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Dr. and Mrs. Smith recently attended a party at which there were 5 other couples. Various handshakes took place. No one shook hands with his/her spouse, no one shook his/her own hand. After all the handshaking was finished, Mrs. Smith asked each person, including her husband, how many hands he or she had shaken. To her surprise, each person gave her a different answer.

How many hands did Dr. Smith shake?

Note: I don't actually know the answer to this question, so I'll accept the most plausible one.

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  • $\begingroup$ I guess we can assume that Dr. and Mrs. Smith are spouses to each other (and not just randomly having the same name), and only right hands are shaken? $\endgroup$ – Paŭlo Ebermann Mar 31 '15 at 16:12
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    $\begingroup$ Welcome to the site, Narida! From what I've seen on meta, the goal of this site is to collect original problems only, or questions to which answers could not be found on a simple search. $\endgroup$ – Aravind Mar 31 '15 at 19:48
  • $\begingroup$ Actually, this should be "Dr. and Mrs Owe", as the puzzle was created by Lars Bertil Owe. (In the original - at least as reproduced in Sci. Am.) Lars himself asked the questions and wanted to know how many hands his wife shook. And there were 5 couples total. $\endgroup$ – Paul Sinclair May 13 '16 at 23:42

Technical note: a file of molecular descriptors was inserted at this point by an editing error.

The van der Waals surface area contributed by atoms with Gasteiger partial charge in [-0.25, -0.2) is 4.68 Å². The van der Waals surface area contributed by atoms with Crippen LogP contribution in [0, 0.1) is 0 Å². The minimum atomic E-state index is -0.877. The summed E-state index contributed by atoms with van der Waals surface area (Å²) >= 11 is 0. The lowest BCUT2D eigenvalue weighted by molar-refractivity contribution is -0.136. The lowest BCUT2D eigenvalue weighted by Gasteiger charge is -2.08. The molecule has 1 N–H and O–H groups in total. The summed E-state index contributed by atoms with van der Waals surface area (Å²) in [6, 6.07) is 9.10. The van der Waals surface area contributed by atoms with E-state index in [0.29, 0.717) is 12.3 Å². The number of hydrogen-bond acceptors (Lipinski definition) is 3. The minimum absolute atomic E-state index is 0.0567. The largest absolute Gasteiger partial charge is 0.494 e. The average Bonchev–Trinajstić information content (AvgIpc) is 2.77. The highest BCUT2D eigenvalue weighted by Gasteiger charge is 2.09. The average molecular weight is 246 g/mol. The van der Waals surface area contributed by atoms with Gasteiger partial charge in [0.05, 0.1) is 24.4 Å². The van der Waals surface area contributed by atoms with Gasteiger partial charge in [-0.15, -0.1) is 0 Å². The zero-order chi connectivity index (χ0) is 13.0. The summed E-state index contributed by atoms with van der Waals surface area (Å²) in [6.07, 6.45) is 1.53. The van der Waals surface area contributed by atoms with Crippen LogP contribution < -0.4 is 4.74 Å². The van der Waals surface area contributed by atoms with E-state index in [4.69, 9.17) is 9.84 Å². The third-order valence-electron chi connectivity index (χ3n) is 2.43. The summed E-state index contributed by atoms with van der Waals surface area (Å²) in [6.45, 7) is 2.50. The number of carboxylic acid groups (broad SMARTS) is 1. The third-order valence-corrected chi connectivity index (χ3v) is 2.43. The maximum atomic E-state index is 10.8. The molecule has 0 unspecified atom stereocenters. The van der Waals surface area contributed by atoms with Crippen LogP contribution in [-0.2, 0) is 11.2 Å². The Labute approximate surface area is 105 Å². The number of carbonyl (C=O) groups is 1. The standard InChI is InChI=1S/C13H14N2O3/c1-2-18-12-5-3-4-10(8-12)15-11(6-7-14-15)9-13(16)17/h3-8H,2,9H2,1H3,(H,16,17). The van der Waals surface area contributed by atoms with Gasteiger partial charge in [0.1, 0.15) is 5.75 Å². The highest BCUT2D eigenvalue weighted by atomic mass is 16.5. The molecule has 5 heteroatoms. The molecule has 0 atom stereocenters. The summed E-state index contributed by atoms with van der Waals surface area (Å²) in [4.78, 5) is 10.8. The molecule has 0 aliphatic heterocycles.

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EDIT: I misread the question. There are 5 other couples, not 5 couples total.


I'm going to assume that you're asking how many distinct people whose hands were shook. Shaking the other hand of the same person or the same hand twice still only counts as one. That is a necessary constraint for a unique answer. In that case, Mr Smith shook

5 hands

Because

Among the five married couples no one shook more than ten hands. Therefore, if the eleven people asked by Mrs. Smith each shake a different number of hands, the numbers must be 0, 1, 2, ..., 10. The person who shook 10 hands has to be married to the person who shook 0 hands (otherwise that person could have shaken only nine hands.) Similarly, the person who shook 9 hands is bound to be married to the person who shook 1 hand. So that the married couples shook hands in pairs 10/0, 9/1, 8/2, 7/3, 6/4. The only person left who shook hands with 5 is Mrs. Smith. Therefore, Mr. Smith shook the pair number for 5 which is 5.

To help clarify:

Since there are an even number of people and they all shook a different number, there was going to be a pair in the middle that shook the same number hands. The only way that is possible is if Mr. Smith - the only one not included in the "different number" condition - shook the same number of hands as someone else.

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  • $\begingroup$ Nice answer, but there were actually 6 couples: Smiths + 5 others. I think your approach still works with 10/0, 9/1, ..., 5/5. Mr Smith then shook 5 hands. $\endgroup$ – Lawrence Mar 31 '15 at 12:35
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I'd like to start by stating that "Engineer Toast" has the most reasonable solution. However, his answer relies on assumptions and it is actually unclear (semantically speaking) how many hands Dr. Smith shook.

All that I can conclude is that Dr Smith shook between a lower bound of 0 and an upper bound of 20 hands.

Reason:

There are 6 couples total (12 people)
There are most likely 2 hands per person (24 total hands)